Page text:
The American Dream has long powered the aspirations of citizens with the idea that you can be whatever you want to be, work wherever you see fit, and succeed. Some might argue that with the growth of e-commerce, the American dream is now more attainable. But chargebacks rarely enter the preliminary calculations.
Let’s take a pair of hypothetical entrepreneurs. E-commerce’s seemingly low barriers to entry lured Mary and John Miller. As savvy marketers, they created a distinctive online retail presence for their brand. Slowly, they persuaded customers to shop with them, and in time, had a profitable online business.
While the promise of growth affiliate marketing enticed the Millers, what they didn’t know is that this kind of marketing—if not carefully monitored—can attract higher levels of chargebacks. Just as they were ready to really celebrate, their credit card processor informed them that no money would be deposited into the business’ bank account for the past week’s sales because a few customers had filed chargebacks. Later, the bank closed their account.
Many online merchants seek customers through affiliate advertising. The problem is that merchants entering the space lack experience and education in the affiliate space. Without understanding the mechanics of this method, one can quickly fall victim to affiliate fraud, and the consequence is chargebacks and the loss of credit card services.
Fortunately, the Millers were smart businesspeople who quickly learned from their mistakes and re-invested in their business with new defense mechanisms to ensure such fraud couldn’t harm them again. So they were stunned when chargebacks spiked again.
The Silent Scam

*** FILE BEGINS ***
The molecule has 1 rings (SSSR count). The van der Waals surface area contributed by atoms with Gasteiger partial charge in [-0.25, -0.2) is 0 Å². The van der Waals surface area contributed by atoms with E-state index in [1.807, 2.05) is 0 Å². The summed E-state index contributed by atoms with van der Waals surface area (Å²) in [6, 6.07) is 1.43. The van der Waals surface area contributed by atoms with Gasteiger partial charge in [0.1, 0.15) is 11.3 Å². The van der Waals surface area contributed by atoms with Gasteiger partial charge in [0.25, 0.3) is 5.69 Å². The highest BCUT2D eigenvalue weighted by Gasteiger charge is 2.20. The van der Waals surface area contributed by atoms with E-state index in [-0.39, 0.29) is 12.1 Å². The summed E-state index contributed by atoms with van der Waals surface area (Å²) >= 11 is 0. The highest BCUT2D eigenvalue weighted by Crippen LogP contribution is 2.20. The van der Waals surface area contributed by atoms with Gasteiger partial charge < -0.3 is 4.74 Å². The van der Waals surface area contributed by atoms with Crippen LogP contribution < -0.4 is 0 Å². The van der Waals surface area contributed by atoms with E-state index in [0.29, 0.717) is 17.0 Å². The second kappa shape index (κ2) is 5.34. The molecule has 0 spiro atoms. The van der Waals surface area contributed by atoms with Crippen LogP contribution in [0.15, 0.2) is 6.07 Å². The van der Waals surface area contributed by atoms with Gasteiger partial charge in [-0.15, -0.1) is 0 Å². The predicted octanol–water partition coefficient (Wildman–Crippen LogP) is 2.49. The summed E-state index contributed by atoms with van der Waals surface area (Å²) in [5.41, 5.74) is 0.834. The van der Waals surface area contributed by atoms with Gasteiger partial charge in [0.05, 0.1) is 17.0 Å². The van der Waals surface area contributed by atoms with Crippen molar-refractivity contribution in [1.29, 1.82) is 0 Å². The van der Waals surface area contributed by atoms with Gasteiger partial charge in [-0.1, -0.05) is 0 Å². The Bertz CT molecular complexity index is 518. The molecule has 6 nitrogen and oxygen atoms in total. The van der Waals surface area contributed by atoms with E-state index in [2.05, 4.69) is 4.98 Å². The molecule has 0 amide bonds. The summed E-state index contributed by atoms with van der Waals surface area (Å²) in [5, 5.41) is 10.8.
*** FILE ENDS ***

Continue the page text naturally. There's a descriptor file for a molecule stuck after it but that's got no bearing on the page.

This time, it was a new type of fraud—“friendly” fraud, a scam that merchants never see coming. It is a chargeback filed by a consumer who attempts to get something for nothing by calling their bank and claiming that a card-not-present transaction was unauthorized.
Estimates from Lexis Nexis say that merchants dispute only 25 percent of all illegitimate or friendly fraud chargebacks. And friendly fraud has exploded in recent years, since the mechanism penalizes merchants who don’t have the time or resources to defend themselves by fighting these types of claims. According to Visa, friendly fraud accounted for $11.8 billion in chargebacks in 2012 alone—six times the estimated $2 billion in losses resulting from identity theft.
Millions of merchants have fallen victim to friendly fraud, despite every intention to grow their businesses the right way. Empowered by evolution of new transaction channels and the “customer is always right” adage, more consumers are taking advantage of what amounts to online shoplifting. And the consequences will be rare until more merchants take a stand.
The only defense against friendly fraud is a good offense. Employ best practices: Deliver fast response times in customer service needs, offer extended support hours, maintain delivery receipts for tangible products, define refund and cancellation policies clearly, use a clear credit card descriptor, and market high-quality products at fair prices.
Establish policies for monitoring identity theft and affiliate fraud: Review online traffic, survey consumers, use fraud detection software, and take advantage of prenotification alerts. And dispute illegitimate chargebacks, either in-house or through a chargeback management firm.
With the speed of delivery increasing to meet the need for instant gratification, there is no time to wait for processes to take their course. Merchants have to fight to stay afloat in this industry. And chargebacks are a never-ending battle.